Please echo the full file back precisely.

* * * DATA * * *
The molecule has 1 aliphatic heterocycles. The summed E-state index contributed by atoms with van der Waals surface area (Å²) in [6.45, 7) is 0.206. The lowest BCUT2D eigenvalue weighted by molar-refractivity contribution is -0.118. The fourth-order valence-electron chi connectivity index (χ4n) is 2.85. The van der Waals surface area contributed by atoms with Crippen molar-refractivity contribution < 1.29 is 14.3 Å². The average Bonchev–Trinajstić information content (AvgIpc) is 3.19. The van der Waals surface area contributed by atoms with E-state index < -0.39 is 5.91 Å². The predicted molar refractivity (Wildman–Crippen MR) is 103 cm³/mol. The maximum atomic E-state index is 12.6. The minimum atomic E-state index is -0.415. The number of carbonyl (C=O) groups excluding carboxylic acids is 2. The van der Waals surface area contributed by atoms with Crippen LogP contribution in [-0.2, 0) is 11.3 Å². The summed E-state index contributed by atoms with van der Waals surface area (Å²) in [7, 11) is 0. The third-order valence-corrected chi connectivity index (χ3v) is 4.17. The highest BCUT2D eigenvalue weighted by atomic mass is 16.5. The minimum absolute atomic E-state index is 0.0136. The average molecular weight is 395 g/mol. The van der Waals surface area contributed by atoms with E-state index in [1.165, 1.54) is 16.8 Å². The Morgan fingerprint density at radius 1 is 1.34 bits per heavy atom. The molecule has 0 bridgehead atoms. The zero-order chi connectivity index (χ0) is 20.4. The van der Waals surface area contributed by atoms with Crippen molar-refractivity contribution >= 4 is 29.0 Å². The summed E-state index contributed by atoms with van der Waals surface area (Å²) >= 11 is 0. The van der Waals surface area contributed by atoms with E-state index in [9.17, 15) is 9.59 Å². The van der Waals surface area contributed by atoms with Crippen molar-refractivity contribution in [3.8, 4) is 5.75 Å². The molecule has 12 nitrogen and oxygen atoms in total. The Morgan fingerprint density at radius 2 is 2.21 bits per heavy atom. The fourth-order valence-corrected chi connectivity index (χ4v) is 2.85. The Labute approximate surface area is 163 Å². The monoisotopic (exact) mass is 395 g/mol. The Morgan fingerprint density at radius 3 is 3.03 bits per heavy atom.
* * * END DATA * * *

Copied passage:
The molecule has 1 aliphatic heterocycles. The summed E-state index contributed by atoms with van der Waals surface area (Å²) in [6.45, 7) is 0.206. The lowest BCUT2D eigenvalue weighted by molar-refractivity contribution is -0.118. The fourth-order valence-electron chi connectivity index (χ4n) is 2.85. The van der Waals surface area contributed by atoms with Crippen molar-refractivity contribution < 1.29 is 14.3 Å². The average Bonchev–Trinajstić information content (AvgIpc) is 3.19. The van der Waals surface area contributed by atoms with E-state index < -0.39 is 5.91 Å². The predicted molar refractivity (Wildman–Crippen MR) is 103 cm³/mol. The maximum atomic E-state index is 12.6. The minimum atomic E-state index is -0.415. The number of carbonyl (C=O) groups excluding carboxylic acids is 2. The van der Waals surface area contributed by atoms with Crippen LogP contribution in [-0.2, 0) is 11.3 Å². The summed E-state index contributed by atoms with van der Waals surface area (Å²) in [7, 11) is 0. The third-order valence-corrected chi connectivity index (χ3v) is 4.17. The highest BCUT2D eigenvalue weighted by atomic mass is 16.5. The minimum absolute atomic E-state index is 0.0136. The average molecular weight is 395 g/mol. The van der Waals surface area contributed by atoms with E-state index in [1.165, 1.54) is 16.8 Å². The Morgan fingerprint density at radius 1 is 1.34 bits per heavy atom. The molecule has 0 bridgehead atoms. The zero-order chi connectivity index (χ0) is 20.4. The van der Waals surface area contributed by atoms with Crippen molar-refractivity contribution >= 4 is 29.0 Å². The summed E-state index contributed by atoms with van der Waals surface area (Å²) >= 11 is 0. The van der Waals surface area contributed by atoms with E-state index in [9.17, 15) is 9.59 Å². The van der Waals surface area contributed by atoms with Crippen molar-refractivity contribution in [3.8, 4) is 5.75 Å². The molecule has 12 nitrogen and oxygen atoms in total. The Morgan fingerprint density at radius 2 is 2.21 bits per heavy atom. The fourth-order valence-corrected chi connectivity index (χ4v) is 2.85. The Labute approximate surface area is 163 Å². The monoisotopic (exact) mass is 395 g/mol. The Morgan fingerprint density at radius 3 is 3.03 bits per heavy atom.